Reusable Domain Models strikes back

XAF Team Blog
04 March 2008

Domain Components (DC) is in maintenance mode and we do not recommend its use in new software projects.

In my first post about reusable domain models, I was looking for an elegant, intuitive and code-centric way in which to create domain models from existing parts. Since then we've done additional research. And now, I’m ready to share our results. I will describe the approach we're going to implement. Please note that some details might be changed. So, you cannot rely on this article as on a specification.

The main conclusion drawn from our research is that there is no elegant way to construct a domain model from existing parts. By an elegant and code-centric way, I mean the ability to look at domain class code and understand what’s going on. The approach we have chosen is that you provide logic and interfaces, and the framework builds an implementation for you.

Let’s consider one small and well-know domain model – Address. Address usually contains Country, City, State/Province, postcode, street address (or line1, line2). There can be one or several addresses. My requirements include:

  1. I want to be able to apply this model to any domain objects I want (Customer, Company, Contact, Location, Airport, Gas Station – anything).
  2. I want the business logic related to this model to be maintained by its developer. For bug fixes, he would give me only an updated assembly.
  3. I don’t want this model to depend on any ORM specifics.
  4. I don’t want to write lots of code to use this model.

With interfaces, I can make my domain model independent from my implementation. Here are simplistic Address interface definitions (please note that this code is just an illustration):

    public interface IAddress {
        IAddressable Owner { get; set; }
        string City { get; set; }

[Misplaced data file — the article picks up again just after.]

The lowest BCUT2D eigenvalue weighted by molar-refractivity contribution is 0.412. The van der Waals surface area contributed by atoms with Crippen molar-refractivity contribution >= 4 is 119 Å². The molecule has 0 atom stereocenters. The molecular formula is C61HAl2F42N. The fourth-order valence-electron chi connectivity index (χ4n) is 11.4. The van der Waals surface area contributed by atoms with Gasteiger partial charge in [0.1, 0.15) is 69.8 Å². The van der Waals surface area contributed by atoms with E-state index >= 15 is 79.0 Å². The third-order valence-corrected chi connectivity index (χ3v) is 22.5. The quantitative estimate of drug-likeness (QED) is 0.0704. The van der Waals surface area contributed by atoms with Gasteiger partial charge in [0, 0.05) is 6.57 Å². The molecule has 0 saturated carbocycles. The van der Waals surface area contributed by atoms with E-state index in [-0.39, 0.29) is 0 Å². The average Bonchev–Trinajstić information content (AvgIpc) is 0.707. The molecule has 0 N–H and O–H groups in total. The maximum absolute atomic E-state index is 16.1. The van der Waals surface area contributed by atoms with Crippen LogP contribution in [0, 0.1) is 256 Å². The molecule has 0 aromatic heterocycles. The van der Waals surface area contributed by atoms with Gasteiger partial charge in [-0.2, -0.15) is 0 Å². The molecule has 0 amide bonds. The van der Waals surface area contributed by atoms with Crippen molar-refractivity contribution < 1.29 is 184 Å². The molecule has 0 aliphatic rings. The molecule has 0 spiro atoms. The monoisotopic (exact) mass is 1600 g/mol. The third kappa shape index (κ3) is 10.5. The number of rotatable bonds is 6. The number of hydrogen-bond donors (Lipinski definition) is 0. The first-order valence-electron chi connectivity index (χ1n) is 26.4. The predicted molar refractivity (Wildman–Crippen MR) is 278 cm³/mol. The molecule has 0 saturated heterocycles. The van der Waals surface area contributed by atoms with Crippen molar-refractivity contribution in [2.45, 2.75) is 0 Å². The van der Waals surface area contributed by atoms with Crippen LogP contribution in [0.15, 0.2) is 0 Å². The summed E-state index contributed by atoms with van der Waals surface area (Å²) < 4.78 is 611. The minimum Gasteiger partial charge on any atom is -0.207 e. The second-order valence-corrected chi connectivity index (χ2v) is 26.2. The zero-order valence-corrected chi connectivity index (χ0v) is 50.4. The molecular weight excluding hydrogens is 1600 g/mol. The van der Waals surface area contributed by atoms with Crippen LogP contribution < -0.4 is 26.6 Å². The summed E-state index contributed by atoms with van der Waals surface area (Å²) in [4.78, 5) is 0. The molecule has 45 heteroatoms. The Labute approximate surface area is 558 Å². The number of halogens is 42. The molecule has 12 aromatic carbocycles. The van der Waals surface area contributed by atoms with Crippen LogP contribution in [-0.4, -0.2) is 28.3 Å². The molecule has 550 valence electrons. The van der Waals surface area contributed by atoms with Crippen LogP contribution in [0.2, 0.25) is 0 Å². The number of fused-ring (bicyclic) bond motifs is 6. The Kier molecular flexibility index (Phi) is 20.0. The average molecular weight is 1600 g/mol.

string Line1 { get; set; }
        bool IsPrimary { get; set; }

    public interface IAddressable {
        IAddress PrimaryAddress { get; }
        IList Addresses { get; } 

Together with these interfaces, I should supply business logic. Since interfaces cannot contain method definitions, the only thing I can use is some kind of extension methods in the service class:

    public static class AddressableService:EntityService {
        public IAddress Get_PrimaryAddress(IAddressable self) {
            if (self.Addresses.Count > 0) {
                return self.Addresses.Where(address => address.IsPrimary );
            } else {
                IAddress addr = SomeObjectFactory.CreateObject();
                addr.Owner = self;
                addr.IsPrimary = true;
                return addr;
    public class AddressService:EntityService {
        private IAddress self;
        private bool isPrimary;
        private bool lockPrimary = false;

        public AddressService(IAddress self) {
            this.self = self;

        public bool IsPrimary {
            get { return isPrimary; }
            set {
                if (lockPrimary) return;

                try {
                    lockPrimary = true;
                    if (IsPrimary) {
                        foreach (Address addr in self.Owner.Addresses) {
                            if (Address != this) {
                                addr.IsPrimary = false;
                } finally {
                    lockPrimary = false;

As a domain model developer, I don’t need to specify anything else. This code assumes that the implementation of interfaces can persist its properties, service methods are called in the corresponding implementation, and that there is SomeObjectFactory that can create an implementation with a given interface. This service class will be wired into a generated interface implementation using naming conventions and/or attributes.